The candidates come a-courting

Times Staff Writer

It began as most serious political courtships do, over dinner at a fashionable restaurant in D.C.

Sen. Hillary Rodham Clinton’s staff made the call. Would Los Angeles Mayor Antonio Villaraigosa be willing to dine with her to discuss her presidential campaign?

Clearly, she was after his endorsement for her presidential bid: He is, after all, one of the country’s top Latino leaders and an influential Democrat in the bluest of big blue states. But there’s something else about Villaraigosa: He’s one of the few Los Angeles politicians who has been able to capture, and hold, Hollywood’s attention.


The entertainment industry’s serious politicos rarely bother to hobnob with local officials. It’s too small-scale for them. But that was before they met Villaraigosa, who has become a celebrity in a town that glitters with them. He brings a star’s wattage to any conversation -- whether it’s with a studio executive or a presidential candidate. And much to everyone’s surprise, Clinton has had an unexpectedly rough time with the entertainment industry, where moguls such as David Geffen have criticized and questioned her candidacy. It makes forging an alliance with Villaraigosa doubly important.

Intrigued, the mayor agreed to meet the senator for dinner at a D.C. Italian restaurant on a cool evening in January. They talked. They laughed. They hugged goodbye. Clinton was “warm” and “engaging,” Villaraigosa said. (She all but offered him a place on the ticket, his pals joked.)

Nearly two months later, Clinton is still trying to get Villaraigosa’s endorsement -- she even came to town to do a public event with him recently, showering him with praise. The senator will have to wait a while longer. Every Democrat with presidential aspirations is vying for Villaraigosa’s support. He’s met with some of them, he’s taken all their calls.

He likes John Edwards. (“He’s a good man,” Villaraigosa said.) He’s trying to work Sen. Barack Obama into his schedule. (“I’ve talked to him on the phone and I saw him in Washington briefly,” the mayor said. “We haven’t had an opportunity to really sit down and talk.”)

Eventually, Villaraigosa says, he hopes to have face time with all the Democratic contenders. He is taking it all very seriously, like a private Iowa caucus at the Getty House.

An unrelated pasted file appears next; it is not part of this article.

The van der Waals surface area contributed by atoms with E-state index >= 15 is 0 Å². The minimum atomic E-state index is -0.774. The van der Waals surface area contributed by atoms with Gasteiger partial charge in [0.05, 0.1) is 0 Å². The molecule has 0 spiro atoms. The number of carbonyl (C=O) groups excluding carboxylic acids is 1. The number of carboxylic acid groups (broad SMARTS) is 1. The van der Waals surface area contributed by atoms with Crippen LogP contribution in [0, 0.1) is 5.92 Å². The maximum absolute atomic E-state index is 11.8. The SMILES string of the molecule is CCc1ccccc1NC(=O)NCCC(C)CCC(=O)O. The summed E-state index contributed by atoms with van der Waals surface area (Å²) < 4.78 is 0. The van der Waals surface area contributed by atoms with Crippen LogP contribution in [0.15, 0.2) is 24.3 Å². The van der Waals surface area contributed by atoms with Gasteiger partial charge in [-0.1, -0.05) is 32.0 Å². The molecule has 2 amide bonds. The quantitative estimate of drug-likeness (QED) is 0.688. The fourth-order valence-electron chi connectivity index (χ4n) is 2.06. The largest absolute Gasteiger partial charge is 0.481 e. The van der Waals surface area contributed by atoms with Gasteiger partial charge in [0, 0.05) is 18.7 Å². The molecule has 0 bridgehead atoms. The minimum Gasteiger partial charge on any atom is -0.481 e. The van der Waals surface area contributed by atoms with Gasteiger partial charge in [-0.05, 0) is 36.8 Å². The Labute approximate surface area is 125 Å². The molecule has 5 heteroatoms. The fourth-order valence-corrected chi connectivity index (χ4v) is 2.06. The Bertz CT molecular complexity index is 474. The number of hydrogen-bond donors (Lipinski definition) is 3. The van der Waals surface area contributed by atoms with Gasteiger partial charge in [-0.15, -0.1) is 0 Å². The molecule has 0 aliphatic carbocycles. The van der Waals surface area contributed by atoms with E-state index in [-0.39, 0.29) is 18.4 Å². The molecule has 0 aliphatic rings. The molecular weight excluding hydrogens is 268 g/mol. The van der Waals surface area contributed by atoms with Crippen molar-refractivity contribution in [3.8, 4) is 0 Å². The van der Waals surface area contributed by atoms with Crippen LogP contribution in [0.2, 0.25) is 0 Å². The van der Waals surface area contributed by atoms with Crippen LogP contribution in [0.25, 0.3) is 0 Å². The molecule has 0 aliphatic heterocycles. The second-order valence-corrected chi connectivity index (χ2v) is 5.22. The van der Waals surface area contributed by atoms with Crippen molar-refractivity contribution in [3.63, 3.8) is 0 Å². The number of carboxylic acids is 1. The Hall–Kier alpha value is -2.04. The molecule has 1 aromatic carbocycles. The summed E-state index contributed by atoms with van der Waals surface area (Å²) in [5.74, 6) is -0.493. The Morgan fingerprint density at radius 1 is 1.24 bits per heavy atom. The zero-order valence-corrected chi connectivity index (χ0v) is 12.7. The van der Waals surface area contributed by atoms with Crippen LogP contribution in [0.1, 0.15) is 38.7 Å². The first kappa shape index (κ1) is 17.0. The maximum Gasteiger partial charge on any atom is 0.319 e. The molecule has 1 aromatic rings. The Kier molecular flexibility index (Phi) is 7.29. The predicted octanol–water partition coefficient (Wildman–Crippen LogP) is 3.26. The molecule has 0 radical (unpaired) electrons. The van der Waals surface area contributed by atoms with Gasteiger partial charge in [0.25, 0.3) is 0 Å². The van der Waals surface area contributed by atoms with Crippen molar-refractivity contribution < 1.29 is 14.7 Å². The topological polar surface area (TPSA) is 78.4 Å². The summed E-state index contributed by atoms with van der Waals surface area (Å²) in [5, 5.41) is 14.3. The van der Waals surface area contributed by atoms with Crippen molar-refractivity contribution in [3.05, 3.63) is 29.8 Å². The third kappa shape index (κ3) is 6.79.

“It’s the Villaraigosa Primary,” said Chad Griffin, a Hollywood political consultant and former Clinton White House staffer. “There are a lot of people interested in who the mayor is going to support.”

In an interview this week, Villaraigosa said he’s approaching the process as any voter would.

“I want to know what kind of person they are,” Villaraigosa said. “I want to get a sense of their values, their vision, their character and convictions.”

City Hall insiders speculate that the mayor will eventually back Clinton. For the most part, they move in the same political circles. Former President Bill Clinton is a close friend of one of Villaraigosa’s strongest political allies, billionaire Ron Burkle, who is hosting a huge fundraiser at his house for Hillary Clinton next week. (After Villaraigosa lost his first mayoral race to James K. Hahn in 2001, Burkle gave him a consulting job to help soften the blow.)

Villaraigosa also has ties to Clinton loyalists Steve Bing and Casey Wasserman, both mega-rich and well connected in the entertainment industry. And one of Villaraigosa’s top advisors and fundraisers, Ari Swiller, is a former Washingtonian and a committed Clinton supporter. He’s also the guy responsible for bringing in much of Villaraigosa’s Hollywood money during his last mayoral election.

Plus, Villaraigosa understands the Clinton brand of politics: It’s not enough to be charming and charismatic; there are subtleties, like remembering ancient slights and old betrayals.

“Antonio is the furthest down the line with Hillary,” said one longtime political associate. “That doesn’t mean he hasn’t talked to others. And if her campaign were to suddenly slip on a banana peel, he would bolt. But for now, it’s probably Hillary.”

Villaraigosa, for his part, said he’s keeping an open mind. “It’s to his advantage to see how much he can garner in return for his endorsement,” the associate said.

Some politicos wonder if perhaps Villaraigosa should just stay out of the presidential fray. “What if he picks wrong?” asked political strategist Andy Spahn, a consultant to Steven Spielberg and a host of other celebs. “What’s that going to do for his future gubernatorial race or Senate race or mayoral race?”

Griffin said he doesn’t think it matters: “Whoever gets the nomination eventually will come clamoring for his endorsement.”

For now, Villaraigosa relishes this position: There’s nothing he likes better than playing political power broker. Asking him to stay out of the presidential election would be akin to telling Jack Nicholson to stay home on Oscar night.